The Desert T20 tournament, which begins in Abu Dhabi this week, is not merely an opportunity for a splash of winter sun and a chance to escape the humdrum of cricket training indoors that has been the interminable fate of Scotland and others since the nights drew in.
The eight-team tournament, featuring the leading Associate nations, is a deliberate attempt to wrestle back the initiative in the fight to gain the additional fixtures all non-Test playing nations crave, with one eye on leveraging the extra funds each requires to advance their respective cause.
“It’s high time the Associates did that as opposed to sitting back and playing the Poor-Me card,” says Scotland coach Grant Bradburn. “We all want to play more cricket so let’s do something about it. And this is a great way to go about it.”
Despite the recent machinations of the Indian courts which removed more of those who espoused the idea of a wealth monopoly from their offices in Mumbai, there is no radical change in sight that will see the second-tier get a more equitable distribution of funds from the International Cricket Council. Self-help is the new mantra, which is why all eight Associate boards have invested in the Desert T20 to create a product they own and control, and which they might market to the outside world.
It has not come cheap for Cricket Scotland but the returns are enormous. In 2016, the senior men’s team were granted only 25 days of scheduled cricket, and only eight of those were unaffected by rain. “We believe we need to be providing a schedule that gives our players a chance to play 45-50 days of international cricket,” says Bradburn. “Plus their regional cricket, bringing it up to around the 70 days, we believe is appropriate for maintaining a professional squad. Last year wasn’t enough. We became a professional training squad rather than a team that plays.”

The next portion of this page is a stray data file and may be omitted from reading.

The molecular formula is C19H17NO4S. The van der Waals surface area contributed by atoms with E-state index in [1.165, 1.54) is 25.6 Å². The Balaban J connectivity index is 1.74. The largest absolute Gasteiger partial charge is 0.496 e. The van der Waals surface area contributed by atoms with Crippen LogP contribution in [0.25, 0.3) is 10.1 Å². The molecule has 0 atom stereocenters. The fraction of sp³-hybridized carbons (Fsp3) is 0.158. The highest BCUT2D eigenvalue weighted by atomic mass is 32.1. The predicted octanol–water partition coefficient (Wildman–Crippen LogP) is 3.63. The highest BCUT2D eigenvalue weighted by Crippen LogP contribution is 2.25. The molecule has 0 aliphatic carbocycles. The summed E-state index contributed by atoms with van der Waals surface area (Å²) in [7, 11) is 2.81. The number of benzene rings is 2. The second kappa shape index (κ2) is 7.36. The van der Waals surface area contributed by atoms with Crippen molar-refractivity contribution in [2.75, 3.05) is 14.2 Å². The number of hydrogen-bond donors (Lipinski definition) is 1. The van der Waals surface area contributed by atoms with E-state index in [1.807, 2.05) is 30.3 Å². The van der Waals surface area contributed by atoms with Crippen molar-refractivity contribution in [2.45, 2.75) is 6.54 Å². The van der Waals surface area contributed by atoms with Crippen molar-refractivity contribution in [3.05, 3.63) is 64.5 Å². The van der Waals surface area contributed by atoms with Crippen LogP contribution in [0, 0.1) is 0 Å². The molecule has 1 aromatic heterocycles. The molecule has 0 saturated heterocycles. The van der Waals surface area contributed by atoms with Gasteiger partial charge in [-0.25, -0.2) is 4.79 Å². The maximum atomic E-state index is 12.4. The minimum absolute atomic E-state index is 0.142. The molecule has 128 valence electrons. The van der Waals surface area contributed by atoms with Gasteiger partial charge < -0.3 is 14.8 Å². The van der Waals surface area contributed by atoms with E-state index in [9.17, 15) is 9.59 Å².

Hence January is a boom time. Beyond that, it remains more famine than feast. Namibia will tour Scotland in the summer. Papua New Guinea and Ireland will be met on the road while there is an additional World Cricket League one-day series with Kenya to be fitted in. England, under the current contractual arrangements, will not slot in the Saltires until 2018. Talks to inject some glamour by attracting a couple of Test teams north of the Border in early summer as a bookend to their visit to England for June’s ICC Champions Trophy are progressing but are, as ever, problematic.
For now, the United Arab Emirates is the focus. The Scots, by necessity, have had to push the reset button with the premature retirement of captain Preston Mommsen in which a lack of competitive cricket was a cited factor. In his place, Kyle Coetzer has been re-installed as skipper, three years after his first spell in the role was curtailed. That stint lasted barely 16 months. The former Durham and Northants batsman and his deputy Con de Lange have been offered no assurances that this second tour of duty will extend beyond the tournament finale in Dubai.
“We wanted to allow ourselves, Kyle and Con to take the reins again and to decide together whether that was the right combination we want to take forward and Kyle and Con appreciate that,” says Bradburn. “It was a good exercise for us to look at the skill sets we wanted in a leader. We had three or four other players who stepped forward and indicated they would like to lead their country. That’s been good: to be clear to them we think it’s fantastic they have that drive and ambition and we’re now clearer on the skills they need to build to take that position on one day.
“Kyle’s obviously captained the team before and that’s gold. But we’ve had some very clear and strong discussions around what he will bring to the role and we’ve demanded from him a slight change from what he initially brought. He’s in a different place now as a person and a player and he’s in a different stage of his life in terms of leading things.”
Others will sense opportunity. Mommsen’s exit leaves a void in leadership but also runs. A reshuffling of the order to find a new middle-order rock will demand more of the likes of Josh Davey and De Lange.
Yet, in practice, it will be horses for courses in any given game, starting with Saturday’s group opener with Hong Kong.
“We are going there to win out,” says Bradburn. “We’d love to be the inaugural winners, but there is so much more to gain from it.”